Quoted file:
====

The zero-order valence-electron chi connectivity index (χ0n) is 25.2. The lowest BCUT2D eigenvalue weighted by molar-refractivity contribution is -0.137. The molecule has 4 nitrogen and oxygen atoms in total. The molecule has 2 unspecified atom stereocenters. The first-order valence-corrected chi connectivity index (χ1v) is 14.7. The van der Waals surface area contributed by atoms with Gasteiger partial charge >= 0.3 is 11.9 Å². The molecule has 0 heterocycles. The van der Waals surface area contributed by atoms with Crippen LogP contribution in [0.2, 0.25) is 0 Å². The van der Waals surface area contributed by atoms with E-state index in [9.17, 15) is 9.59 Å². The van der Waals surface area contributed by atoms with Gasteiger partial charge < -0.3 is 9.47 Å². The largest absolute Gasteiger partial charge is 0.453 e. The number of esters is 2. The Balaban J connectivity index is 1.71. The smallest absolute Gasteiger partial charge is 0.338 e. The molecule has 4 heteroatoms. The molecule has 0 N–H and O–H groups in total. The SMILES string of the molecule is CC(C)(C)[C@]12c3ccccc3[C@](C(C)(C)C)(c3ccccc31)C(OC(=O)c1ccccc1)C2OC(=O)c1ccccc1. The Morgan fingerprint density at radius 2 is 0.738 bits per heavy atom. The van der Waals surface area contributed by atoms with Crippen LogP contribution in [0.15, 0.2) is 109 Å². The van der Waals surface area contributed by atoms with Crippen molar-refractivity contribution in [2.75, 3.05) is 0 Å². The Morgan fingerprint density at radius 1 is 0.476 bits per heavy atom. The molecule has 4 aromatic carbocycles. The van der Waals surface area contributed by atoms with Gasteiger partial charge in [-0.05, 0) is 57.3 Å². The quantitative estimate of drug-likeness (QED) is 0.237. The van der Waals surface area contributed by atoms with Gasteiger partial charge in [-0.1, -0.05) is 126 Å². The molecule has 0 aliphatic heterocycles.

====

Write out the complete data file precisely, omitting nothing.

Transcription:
The zero-order valence-electron chi connectivity index (χ0n) is 25.2. The lowest BCUT2D eigenvalue weighted by molar-refractivity contribution is -0.137. The molecule has 4 nitrogen and oxygen atoms in total. The molecule has 2 unspecified atom stereocenters. The first-order valence-corrected chi connectivity index (χ1v) is 14.7. The van der Waals surface area contributed by atoms with Gasteiger partial charge >= 0.3 is 11.9 Å². The molecule has 0 heterocycles. The van der Waals surface area contributed by atoms with Crippen LogP contribution in [0.2, 0.25) is 0 Å². The van der Waals surface area contributed by atoms with E-state index in [9.17, 15) is 9.59 Å². The van der Waals surface area contributed by atoms with Gasteiger partial charge < -0.3 is 9.47 Å². The largest absolute Gasteiger partial charge is 0.453 e. The number of esters is 2. The Balaban J connectivity index is 1.71. The smallest absolute Gasteiger partial charge is 0.338 e. The molecule has 4 heteroatoms. The molecule has 0 N–H and O–H groups in total. The SMILES string of the molecule is CC(C)(C)[C@]12c3ccccc3[C@](C(C)(C)C)(c3ccccc31)C(OC(=O)c1ccccc1)C2OC(=O)c1ccccc1. The Morgan fingerprint density at radius 2 is 0.738 bits per heavy atom. The van der Waals surface area contributed by atoms with Crippen LogP contribution in [0.15, 0.2) is 109 Å². The van der Waals surface area contributed by atoms with Crippen molar-refractivity contribution in [2.75, 3.05) is 0 Å². The Morgan fingerprint density at radius 1 is 0.476 bits per heavy atom. The molecule has 4 aromatic carbocycles. The van der Waals surface area contributed by atoms with Gasteiger partial charge in [-0.05, 0) is 57.3 Å². The quantitative estimate of drug-likeness (QED) is 0.237. The van der Waals surface area contributed by atoms with Gasteiger partial charge in [-0.1, -0.05) is 126 Å². The molecule has 0 aliphatic heterocycles.